Skip to main content

Quake running on an oscilloscope is the ultimate demake

Quake running on an oscilloscope is the ultimate demake


A version of Quake now runs on an oscilloscope — just like Tennis for Two

Share this story

If you buy something from a Verge link, Vox Media may earn a commission. See our ethics statement.

Programmer Pekka Väänänen has rendered a playable version of the classic first-person shooter Quake on an oscilloscope. Video game demakes — adaptations or ports that recreate a game in art styles or on hardware from before their time — have become trendy in recent years, but this demo is a particularly old-fashioned throwback. In 1958, physicist William Higinbotham created one of the first video games, a tennis simulation that ran on a Donner Model 30 analog computer and an oscilloscope display. That game used dots on a 2D plane; Väänänen's creation draws the shooter's 3D space in a style reminiscent of a high school student's sketch book.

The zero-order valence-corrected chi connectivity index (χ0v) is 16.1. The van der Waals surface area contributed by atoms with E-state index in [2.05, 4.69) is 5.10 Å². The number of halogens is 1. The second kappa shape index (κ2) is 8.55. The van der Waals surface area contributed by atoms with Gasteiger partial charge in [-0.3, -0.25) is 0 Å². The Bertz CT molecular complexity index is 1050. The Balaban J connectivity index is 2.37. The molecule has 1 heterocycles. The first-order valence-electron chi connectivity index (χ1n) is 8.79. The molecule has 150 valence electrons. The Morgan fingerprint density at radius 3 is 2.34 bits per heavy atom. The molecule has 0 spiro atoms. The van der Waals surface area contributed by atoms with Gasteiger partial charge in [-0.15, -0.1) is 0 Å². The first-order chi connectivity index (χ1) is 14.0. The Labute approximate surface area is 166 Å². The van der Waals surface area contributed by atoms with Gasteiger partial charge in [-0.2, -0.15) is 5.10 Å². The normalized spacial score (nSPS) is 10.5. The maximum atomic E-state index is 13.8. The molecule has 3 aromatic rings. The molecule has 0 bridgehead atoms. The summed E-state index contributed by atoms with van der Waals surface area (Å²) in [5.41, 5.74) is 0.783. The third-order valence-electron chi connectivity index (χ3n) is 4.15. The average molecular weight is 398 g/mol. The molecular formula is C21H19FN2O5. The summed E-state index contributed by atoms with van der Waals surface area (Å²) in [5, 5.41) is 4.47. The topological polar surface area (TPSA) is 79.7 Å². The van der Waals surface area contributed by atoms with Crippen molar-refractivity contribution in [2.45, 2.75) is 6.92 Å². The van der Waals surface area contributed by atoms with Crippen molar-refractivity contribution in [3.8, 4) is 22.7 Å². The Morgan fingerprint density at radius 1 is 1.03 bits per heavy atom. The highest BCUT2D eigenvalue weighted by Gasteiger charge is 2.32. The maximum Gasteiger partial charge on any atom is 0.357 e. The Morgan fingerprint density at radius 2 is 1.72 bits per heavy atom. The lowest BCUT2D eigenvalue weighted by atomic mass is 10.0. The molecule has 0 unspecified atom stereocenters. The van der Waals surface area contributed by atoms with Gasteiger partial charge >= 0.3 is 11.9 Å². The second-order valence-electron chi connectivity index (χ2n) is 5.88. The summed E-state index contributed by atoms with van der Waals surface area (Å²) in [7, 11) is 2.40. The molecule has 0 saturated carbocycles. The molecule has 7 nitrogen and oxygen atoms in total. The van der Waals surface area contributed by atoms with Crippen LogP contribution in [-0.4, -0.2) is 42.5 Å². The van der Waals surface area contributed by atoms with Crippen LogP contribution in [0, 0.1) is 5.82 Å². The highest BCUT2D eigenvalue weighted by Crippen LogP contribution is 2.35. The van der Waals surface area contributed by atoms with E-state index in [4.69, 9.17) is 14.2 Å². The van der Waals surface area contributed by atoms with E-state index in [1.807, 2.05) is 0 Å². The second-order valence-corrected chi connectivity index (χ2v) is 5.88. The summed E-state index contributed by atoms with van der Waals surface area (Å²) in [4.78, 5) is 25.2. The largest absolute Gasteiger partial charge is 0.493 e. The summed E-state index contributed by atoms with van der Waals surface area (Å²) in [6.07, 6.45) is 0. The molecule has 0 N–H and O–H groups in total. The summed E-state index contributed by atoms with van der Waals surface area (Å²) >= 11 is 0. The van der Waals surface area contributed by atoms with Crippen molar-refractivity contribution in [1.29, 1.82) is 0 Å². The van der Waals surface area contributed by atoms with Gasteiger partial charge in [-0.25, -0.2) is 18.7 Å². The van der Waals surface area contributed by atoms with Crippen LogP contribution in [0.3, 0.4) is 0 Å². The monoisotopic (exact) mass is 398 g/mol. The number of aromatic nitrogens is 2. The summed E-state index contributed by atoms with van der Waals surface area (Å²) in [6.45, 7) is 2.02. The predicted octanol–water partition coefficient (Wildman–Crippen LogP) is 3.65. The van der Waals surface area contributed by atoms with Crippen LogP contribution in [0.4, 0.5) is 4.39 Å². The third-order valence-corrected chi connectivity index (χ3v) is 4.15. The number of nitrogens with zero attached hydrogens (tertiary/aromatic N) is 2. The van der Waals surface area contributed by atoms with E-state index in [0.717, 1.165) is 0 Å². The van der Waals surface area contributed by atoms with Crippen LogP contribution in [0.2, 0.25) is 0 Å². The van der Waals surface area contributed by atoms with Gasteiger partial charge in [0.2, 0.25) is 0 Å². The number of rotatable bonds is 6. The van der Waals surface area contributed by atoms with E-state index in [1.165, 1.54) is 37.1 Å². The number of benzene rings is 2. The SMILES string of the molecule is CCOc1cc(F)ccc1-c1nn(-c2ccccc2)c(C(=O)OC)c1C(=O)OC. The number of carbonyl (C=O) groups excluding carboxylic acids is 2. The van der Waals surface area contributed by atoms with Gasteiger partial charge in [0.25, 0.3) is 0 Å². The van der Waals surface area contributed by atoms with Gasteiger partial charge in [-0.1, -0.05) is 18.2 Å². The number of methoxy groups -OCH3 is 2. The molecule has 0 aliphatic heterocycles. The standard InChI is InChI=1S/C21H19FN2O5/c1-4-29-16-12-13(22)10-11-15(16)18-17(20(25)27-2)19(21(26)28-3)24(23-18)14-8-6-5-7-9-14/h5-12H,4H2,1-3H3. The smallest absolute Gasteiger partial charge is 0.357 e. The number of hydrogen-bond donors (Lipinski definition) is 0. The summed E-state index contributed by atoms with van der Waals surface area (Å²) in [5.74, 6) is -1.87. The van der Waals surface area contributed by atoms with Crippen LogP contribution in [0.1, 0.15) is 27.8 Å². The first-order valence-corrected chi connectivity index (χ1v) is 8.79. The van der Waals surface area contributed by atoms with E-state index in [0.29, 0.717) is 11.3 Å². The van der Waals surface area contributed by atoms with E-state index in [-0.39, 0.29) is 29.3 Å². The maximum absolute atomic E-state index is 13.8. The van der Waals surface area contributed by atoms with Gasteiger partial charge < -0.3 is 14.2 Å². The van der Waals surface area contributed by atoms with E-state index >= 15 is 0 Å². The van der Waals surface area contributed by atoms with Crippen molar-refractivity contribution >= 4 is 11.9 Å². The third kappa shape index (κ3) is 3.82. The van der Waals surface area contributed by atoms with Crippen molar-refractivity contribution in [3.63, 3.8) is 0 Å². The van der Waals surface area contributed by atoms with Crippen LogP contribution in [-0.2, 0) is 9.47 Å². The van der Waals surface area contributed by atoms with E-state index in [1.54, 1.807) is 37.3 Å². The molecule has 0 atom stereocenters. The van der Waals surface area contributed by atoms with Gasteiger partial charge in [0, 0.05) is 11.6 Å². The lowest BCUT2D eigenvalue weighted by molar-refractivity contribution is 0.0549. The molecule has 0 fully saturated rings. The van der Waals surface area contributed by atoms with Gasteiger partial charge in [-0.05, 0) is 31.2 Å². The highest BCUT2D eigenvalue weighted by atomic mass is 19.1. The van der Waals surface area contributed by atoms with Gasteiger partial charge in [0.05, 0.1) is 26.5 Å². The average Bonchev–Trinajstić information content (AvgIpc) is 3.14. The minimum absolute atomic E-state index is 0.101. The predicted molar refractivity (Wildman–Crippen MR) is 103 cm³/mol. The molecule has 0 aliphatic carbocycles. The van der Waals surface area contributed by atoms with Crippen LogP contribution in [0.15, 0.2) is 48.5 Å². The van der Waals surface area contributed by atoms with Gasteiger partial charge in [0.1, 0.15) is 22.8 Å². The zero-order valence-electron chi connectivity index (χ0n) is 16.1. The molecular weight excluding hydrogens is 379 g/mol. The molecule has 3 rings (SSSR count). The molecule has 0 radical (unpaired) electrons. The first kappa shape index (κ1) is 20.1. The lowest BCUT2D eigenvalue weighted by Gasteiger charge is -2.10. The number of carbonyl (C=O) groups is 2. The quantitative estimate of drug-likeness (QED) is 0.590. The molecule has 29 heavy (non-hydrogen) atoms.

Väänänen's announcement explains the creation of the demonstration, and includes some open problems, implying this might not be the last we see of Quake on oscilloscope. If you want to play, you can grab a Hitachi V-422 oscilloscope — the model used for this demonstration — on eBay right now for $149.99. Or you could just play Quake on your laptop for a few bucks. Below, I've included a photo of Tennis for Two running on its own oscilloscope from at its original 1958 public showing.

Tennis for Two